I’m a fan of the drone delivery concept in limited, special situations today, but it’s an idea before its time. One hundred years ago I can only imagine the idea of a retailer with dedicated vans delivering packages to everyone’s house didn’t seem very practical or scalable, yet in major metropolitan areas that’s exactly how it is today.
There is enough scale in high density area to make the vans work, but the truth is, dedicated delivery vans still don’t work for people living in remote areas. One hundred years from now maybe drones zipping here and there delivering stuff will be normal, but more likely a better idea for logistics will have been discovered and implemented by then.
The way I rationalize the acceptable uses of technology is to ask myself if the world’s best retailer had his/her eyes on the consumer and reached the same merchandising conclusions, made the same transaction decisions, etc. then I’m OK with it.
Where I have great discomfort is in the recording and subsequent replay of audiovisual recordings. I believe live camera in real time is OK, but don’t agree with preserving recordings of the consumer for perpetual replay and reductive analysis of their actions and behaviors. I anticipate the USA advances the “right to privacy” legislation greatly limiting government and commercial businesses right to record and preserve audio/visual recording of citizen/consumer activities.
Worry is probably the wrong word; they are well aware and know/knew it was coming. Like too many shopper loyalty programs I’ve known, once the scheme begins to mature and customer acquisition is no longer the primary concern, management reduces the value proposition for their loyal customers and instead start focusing on monetizing the customer’s visits. As advertisements and thinly veiled marketing questions masquerading as legit users increasingly disrupts the real Facebook “customer” experience, I predict their users will continue to abandon the platform in ever increasing numbers. My guess is a stale Facebook is now in the cash cow category and Meta management plans to milk it until it’s dry or dies, and by then they will have other cows in the dairy producing milk.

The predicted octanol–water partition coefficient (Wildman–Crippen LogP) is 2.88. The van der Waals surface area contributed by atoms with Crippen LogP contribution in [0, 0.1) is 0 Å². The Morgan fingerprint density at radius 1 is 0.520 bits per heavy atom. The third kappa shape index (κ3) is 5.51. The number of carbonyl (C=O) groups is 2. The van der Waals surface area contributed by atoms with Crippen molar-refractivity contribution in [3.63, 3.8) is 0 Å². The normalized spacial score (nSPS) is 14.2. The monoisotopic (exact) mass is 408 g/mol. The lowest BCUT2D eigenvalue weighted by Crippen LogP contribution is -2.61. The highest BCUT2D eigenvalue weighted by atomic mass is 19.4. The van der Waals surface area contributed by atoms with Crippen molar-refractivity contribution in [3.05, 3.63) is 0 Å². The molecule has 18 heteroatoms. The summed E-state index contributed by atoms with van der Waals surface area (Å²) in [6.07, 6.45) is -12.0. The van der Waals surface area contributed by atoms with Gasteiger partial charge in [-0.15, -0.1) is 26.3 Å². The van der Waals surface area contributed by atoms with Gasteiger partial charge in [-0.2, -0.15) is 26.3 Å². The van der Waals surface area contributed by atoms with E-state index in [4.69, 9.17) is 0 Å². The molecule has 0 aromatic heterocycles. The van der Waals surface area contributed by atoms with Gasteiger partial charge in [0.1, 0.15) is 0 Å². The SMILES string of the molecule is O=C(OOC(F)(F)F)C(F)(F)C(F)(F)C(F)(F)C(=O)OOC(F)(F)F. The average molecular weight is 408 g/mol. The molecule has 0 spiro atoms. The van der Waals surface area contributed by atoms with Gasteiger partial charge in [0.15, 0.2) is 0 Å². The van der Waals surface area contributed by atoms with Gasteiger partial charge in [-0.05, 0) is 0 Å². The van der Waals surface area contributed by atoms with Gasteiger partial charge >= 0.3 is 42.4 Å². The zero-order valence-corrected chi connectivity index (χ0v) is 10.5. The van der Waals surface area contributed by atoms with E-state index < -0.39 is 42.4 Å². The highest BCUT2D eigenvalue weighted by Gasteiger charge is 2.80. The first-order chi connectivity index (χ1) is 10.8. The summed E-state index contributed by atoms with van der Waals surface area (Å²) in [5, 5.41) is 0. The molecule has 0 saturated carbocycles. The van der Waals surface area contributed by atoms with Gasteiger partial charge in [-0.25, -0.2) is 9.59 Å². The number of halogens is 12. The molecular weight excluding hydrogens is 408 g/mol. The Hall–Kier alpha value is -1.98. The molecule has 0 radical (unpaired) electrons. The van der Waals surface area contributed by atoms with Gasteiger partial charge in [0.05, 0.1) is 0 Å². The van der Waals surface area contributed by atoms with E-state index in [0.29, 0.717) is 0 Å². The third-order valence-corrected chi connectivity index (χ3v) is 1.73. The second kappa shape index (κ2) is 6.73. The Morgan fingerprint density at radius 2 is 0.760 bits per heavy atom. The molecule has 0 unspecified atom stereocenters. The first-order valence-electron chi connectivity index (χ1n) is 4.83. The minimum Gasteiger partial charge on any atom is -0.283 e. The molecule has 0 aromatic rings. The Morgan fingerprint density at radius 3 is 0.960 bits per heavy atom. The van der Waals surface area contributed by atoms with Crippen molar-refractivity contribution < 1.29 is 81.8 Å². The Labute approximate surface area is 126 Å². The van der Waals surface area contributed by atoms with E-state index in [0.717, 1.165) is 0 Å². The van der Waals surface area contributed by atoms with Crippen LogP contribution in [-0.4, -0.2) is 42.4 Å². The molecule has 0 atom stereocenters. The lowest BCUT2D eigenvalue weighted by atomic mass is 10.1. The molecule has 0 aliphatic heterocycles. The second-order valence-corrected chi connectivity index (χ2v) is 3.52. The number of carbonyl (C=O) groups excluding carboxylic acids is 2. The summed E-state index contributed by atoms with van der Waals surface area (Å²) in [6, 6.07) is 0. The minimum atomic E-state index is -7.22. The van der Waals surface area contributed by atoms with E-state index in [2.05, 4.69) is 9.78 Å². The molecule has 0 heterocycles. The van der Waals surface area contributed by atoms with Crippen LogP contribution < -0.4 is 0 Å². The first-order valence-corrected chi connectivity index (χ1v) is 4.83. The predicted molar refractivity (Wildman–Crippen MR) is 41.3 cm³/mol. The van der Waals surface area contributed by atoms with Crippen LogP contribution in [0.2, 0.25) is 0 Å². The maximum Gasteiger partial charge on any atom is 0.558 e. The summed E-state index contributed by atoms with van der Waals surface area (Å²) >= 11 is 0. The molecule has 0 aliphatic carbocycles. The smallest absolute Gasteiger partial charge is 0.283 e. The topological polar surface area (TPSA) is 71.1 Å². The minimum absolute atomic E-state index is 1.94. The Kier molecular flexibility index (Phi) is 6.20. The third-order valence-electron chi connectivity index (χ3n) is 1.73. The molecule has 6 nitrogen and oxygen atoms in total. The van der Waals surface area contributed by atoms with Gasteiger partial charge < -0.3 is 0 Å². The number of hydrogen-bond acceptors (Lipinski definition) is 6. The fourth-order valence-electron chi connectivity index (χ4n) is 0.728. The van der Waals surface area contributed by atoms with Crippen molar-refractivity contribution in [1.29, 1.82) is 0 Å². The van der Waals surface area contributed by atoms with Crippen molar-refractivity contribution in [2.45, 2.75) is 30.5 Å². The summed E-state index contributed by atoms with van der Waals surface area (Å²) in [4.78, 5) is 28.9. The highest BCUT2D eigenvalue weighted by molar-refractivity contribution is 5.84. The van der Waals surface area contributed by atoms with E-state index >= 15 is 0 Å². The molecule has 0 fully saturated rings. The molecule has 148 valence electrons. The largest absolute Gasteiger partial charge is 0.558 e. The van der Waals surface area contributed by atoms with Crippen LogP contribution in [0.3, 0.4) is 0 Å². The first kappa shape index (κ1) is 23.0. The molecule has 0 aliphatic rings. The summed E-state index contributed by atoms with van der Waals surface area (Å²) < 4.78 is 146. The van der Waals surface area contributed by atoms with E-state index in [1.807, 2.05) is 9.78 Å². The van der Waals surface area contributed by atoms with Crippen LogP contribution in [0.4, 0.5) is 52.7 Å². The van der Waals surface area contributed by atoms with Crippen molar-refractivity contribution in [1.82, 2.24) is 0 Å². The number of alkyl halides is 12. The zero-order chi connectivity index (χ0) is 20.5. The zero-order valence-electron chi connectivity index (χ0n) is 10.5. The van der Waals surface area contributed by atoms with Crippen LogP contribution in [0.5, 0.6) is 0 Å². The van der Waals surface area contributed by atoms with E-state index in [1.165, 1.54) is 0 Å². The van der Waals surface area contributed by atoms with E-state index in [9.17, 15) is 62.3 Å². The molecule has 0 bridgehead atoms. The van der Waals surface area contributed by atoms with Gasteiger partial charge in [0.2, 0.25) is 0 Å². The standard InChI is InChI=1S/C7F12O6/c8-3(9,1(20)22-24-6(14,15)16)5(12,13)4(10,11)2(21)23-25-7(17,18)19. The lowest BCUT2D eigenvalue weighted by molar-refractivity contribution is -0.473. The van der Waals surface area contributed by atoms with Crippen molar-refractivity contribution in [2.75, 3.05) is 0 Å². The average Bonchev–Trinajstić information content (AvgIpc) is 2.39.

Catalogs still work in my house, they collect in our bathroom and the credit card statements provide evidence of their efficacy. One of them had me shaking my head wondering who brands their online/catalog business, FATFACE?
The test will no doubt “work” because a diversity of customers have various needs. Some will try and enjoy this option, especially those who don’t want to lug heavy/bulky purchases around while they shop various retail venues during the day. But because Sam’s Club is most often a destination shop and few shoppers arrive by bus, I think the majority of shoppers would prefer the store be in-stock and they take their purchases home same day. Scan & Go seems like a solution to a root problem called poor inventory availability; basically it’s a return to showroom shopping. Who really needs or wants to travel to a store location to scan and order when it’s easier to shop online and get rapid delivery at home?
I’m not a big fan of paying for member enrollment in a loyalty program where every inactive membership involves some level of cost for the program operator, but when transaction rewards are a fraction of the value created by then transaction, then the math can work. The question quickly evolves to how low can the reward value be and still motivate loyal shopping behaviors or better yet incentivized a favorable changed behavior.